February 11, 2022 | OPINION | By Hank Bedingfield | Photo by Claire Bogart
“Take me to where the day-laborer finds his lunch, and I’ll show you where man can rest.”
Tearing down Union Boulevard with low spirits and an empty stomach, it can be too easy to swerve desperately towards the nearest drive-thru and accept whatever sub-par creation comes your way.
The sunny, bluebird sky of Colorado Springs stared down mockingly I lived out this misadventure. My eyes dart with anxious mania, left-and-right, from strip mall to strip mall. La Flor de Jalisco, a steel food truck with a tranquil depiction of an ocean-side field, is where my desperate eyes landed.
The truck has found sanctuary, and unpretentious patrons, in one of the many vast parking lots beside the busy boulevards of Colorado Springs. It’s wedged humbly between a plumbing supply store and Walmart. If you don’t notice the supply store right away, its presence will become almost imposing as the various vans that patronize it circle the food truck like covered wagons preparing for a frontier skirmish.
Almost every food truck falls into one of two camps — the fusion-concept work of bandana-toting culinary hipsters, spreading their Los Angeles culture like the plague, or a slightly-haunted, steam-and-sweat-emitting, no-frills, box on wheels.
La Flor de Jalisco is the latter, and while this might set me apart from self-proclaimed foodies looking for a slice of Williamsburg, Brooklyn — with their Blundstones, copper bands, and thumb rings — I think that’s a good thing.
The menu is plain and simple, with three categories — “Regular choice of meat,” “Prime Choice of meat,” and “Vegetarian”. Whatever your choice, you’ll have a hard time spending over $10 — a fact that the blue-collar clientele know well.
I ordered a lengua burrito, cow tongue with the classic fixings (beans, rice, onion, cheese, salsa, cilantro) and a cabeza torta, made with the cheek meat from a cow and a similar spread of toppings. For those more squeamish, options like carnitas, chicken, and steak are also available.
Many turn to food trucks for their quick, grab-and-go availability. At Flor de Jalisco, this was not an aspect I can highlight. The food took a while — almost 15 minutes — which is a long time, considering each item only had one cooked ingredient.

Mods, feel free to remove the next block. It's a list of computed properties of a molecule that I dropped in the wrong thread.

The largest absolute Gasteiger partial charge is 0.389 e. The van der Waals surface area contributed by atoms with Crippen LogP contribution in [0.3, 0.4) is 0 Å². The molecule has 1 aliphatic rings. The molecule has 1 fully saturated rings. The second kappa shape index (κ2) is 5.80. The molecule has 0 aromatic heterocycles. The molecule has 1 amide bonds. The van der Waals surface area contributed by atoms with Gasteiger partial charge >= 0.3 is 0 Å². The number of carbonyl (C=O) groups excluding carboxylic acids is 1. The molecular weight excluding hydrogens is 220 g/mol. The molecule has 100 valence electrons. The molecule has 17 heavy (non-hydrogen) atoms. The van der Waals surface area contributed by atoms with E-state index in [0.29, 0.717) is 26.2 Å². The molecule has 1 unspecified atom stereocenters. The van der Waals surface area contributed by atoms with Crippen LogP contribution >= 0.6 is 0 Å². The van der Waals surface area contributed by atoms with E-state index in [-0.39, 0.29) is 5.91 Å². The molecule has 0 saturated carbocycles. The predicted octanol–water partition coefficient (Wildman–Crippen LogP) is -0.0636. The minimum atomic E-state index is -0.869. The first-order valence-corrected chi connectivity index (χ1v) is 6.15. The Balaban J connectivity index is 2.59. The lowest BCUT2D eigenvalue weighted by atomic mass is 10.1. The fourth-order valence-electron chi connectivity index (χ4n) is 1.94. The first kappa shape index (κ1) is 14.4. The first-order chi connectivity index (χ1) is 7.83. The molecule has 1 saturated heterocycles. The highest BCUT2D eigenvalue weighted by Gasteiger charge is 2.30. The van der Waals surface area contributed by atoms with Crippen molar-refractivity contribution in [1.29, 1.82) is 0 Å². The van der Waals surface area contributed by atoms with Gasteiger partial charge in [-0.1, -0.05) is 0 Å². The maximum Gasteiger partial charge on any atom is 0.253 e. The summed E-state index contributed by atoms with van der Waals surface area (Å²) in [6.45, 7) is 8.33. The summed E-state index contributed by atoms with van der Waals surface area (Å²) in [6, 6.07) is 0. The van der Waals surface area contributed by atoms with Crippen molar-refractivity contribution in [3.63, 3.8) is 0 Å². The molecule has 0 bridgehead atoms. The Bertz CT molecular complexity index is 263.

For better or worse, this left more time for contemplation, and the silent meditation of people-watching. It can be so fruitful in the Springs. To my left, also waiting for food, young high school lovers played around a 20-foot snow mound, the last storm’s dirty snow detritus from the roads. They cackled madly with longing eyes and held each other like jumper cables. My first thought was that they might have been huffing glue and decided to make a date of it.
The sprawling asphalt was a naked, half-dead, expanse. The four-lane road screamed along-side. Did manifest destiny come to this? The Great American Empire? Was it worth all the killing?
I was shaken back to reality by the familiar sound of a freshly-opened coke and was quickly sedated by the feel of a glass bottle containing the bliss of cane-sugar and carbonation by the half-liter. The food was ready shortly after.
The lengua burrito brought a resemblance I never saw coming. Each ingredient seemed to mold and emulsify into one and late-night, nearly repressed, musings of Taco Bell sublimated to my confused taste buds. The tongue itself, usually known for a slightly springy texture and rich flavor, brought back childhood memories of liver that I couldn’t shake. My sense of gastronomical adventure had outpaced my tolerance and it was more than I could comfortably handle.
The torta brought a texture any luncher could want: the soft roll, the crunch of onion, lettuce, and tomato, the tender love of melted cheese and beef. The cabeza, traditionally prepared by slow-roasting an entire cow’s head until the meat is so tender that it falls from the skull, tasted like a philly cheese steak, but with a richness that ribeye on the flat-top just can’t reach.
I asked, and La Flor de Jalisco delivered.